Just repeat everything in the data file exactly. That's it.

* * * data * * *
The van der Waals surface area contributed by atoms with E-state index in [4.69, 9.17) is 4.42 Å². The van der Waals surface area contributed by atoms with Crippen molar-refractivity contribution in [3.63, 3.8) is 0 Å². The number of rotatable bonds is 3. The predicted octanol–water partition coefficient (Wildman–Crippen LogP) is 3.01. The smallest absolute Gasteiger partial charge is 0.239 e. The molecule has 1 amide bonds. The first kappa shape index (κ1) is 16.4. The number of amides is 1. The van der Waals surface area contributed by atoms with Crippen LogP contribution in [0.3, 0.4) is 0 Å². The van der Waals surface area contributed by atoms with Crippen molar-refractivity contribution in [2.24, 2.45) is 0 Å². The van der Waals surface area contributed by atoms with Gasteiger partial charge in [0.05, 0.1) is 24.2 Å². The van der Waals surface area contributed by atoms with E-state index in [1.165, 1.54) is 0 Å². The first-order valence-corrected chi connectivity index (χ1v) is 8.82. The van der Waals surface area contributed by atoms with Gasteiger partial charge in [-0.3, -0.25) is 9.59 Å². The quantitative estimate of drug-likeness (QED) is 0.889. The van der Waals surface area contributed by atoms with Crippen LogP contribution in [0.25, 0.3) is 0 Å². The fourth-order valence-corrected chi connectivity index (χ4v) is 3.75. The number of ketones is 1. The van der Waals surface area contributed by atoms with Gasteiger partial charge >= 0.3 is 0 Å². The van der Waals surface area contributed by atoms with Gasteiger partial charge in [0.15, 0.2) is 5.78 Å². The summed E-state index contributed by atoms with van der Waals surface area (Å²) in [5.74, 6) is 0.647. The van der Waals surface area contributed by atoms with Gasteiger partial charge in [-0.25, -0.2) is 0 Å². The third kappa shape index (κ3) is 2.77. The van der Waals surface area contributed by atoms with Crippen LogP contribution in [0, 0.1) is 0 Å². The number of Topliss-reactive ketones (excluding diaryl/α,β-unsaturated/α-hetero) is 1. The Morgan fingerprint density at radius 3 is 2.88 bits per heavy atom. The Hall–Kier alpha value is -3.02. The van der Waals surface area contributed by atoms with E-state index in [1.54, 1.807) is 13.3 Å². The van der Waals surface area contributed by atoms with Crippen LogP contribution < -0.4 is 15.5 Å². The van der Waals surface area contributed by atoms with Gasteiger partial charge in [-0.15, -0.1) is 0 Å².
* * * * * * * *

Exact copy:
The van der Waals surface area contributed by atoms with E-state index in [4.69, 9.17) is 4.42 Å². The van der Waals surface area contributed by atoms with Crippen molar-refractivity contribution in [3.63, 3.8) is 0 Å². The number of rotatable bonds is 3. The predicted octanol–water partition coefficient (Wildman–Crippen LogP) is 3.01. The smallest absolute Gasteiger partial charge is 0.239 e. The molecule has 1 amide bonds. The first kappa shape index (κ1) is 16.4. The number of amides is 1. The van der Waals surface area contributed by atoms with Crippen LogP contribution in [0.3, 0.4) is 0 Å². The van der Waals surface area contributed by atoms with Crippen molar-refractivity contribution in [2.24, 2.45) is 0 Å². The van der Waals surface area contributed by atoms with Gasteiger partial charge in [0.05, 0.1) is 24.2 Å². The van der Waals surface area contributed by atoms with E-state index in [1.165, 1.54) is 0 Å². The first-order valence-corrected chi connectivity index (χ1v) is 8.82. The van der Waals surface area contributed by atoms with Gasteiger partial charge in [-0.3, -0.25) is 9.59 Å². The quantitative estimate of drug-likeness (QED) is 0.889. The van der Waals surface area contributed by atoms with Crippen LogP contribution in [0.25, 0.3) is 0 Å². The fourth-order valence-corrected chi connectivity index (χ4v) is 3.75. The number of ketones is 1. The van der Waals surface area contributed by atoms with Gasteiger partial charge >= 0.3 is 0 Å². The van der Waals surface area contributed by atoms with Gasteiger partial charge in [0.15, 0.2) is 5.78 Å². The summed E-state index contributed by atoms with van der Waals surface area (Å²) in [5.74, 6) is 0.647. The van der Waals surface area contributed by atoms with Gasteiger partial charge in [-0.25, -0.2) is 0 Å². The third kappa shape index (κ3) is 2.77. The van der Waals surface area contributed by atoms with Crippen LogP contribution in [0, 0.1) is 0 Å². The number of Topliss-reactive ketones (excluding diaryl/α,β-unsaturated/α-hetero) is 1. The Morgan fingerprint density at radius 3 is 2.88 bits per heavy atom. The Hall–Kier alpha value is -3.02. The van der Waals surface area contributed by atoms with E-state index in [1.54, 1.807) is 13.3 Å². The van der Waals surface area contributed by atoms with Crippen LogP contribution < -0.4 is 15.5 Å². The van der Waals surface area contributed by atoms with Gasteiger partial charge in [-0.15, -0.1) is 0 Å².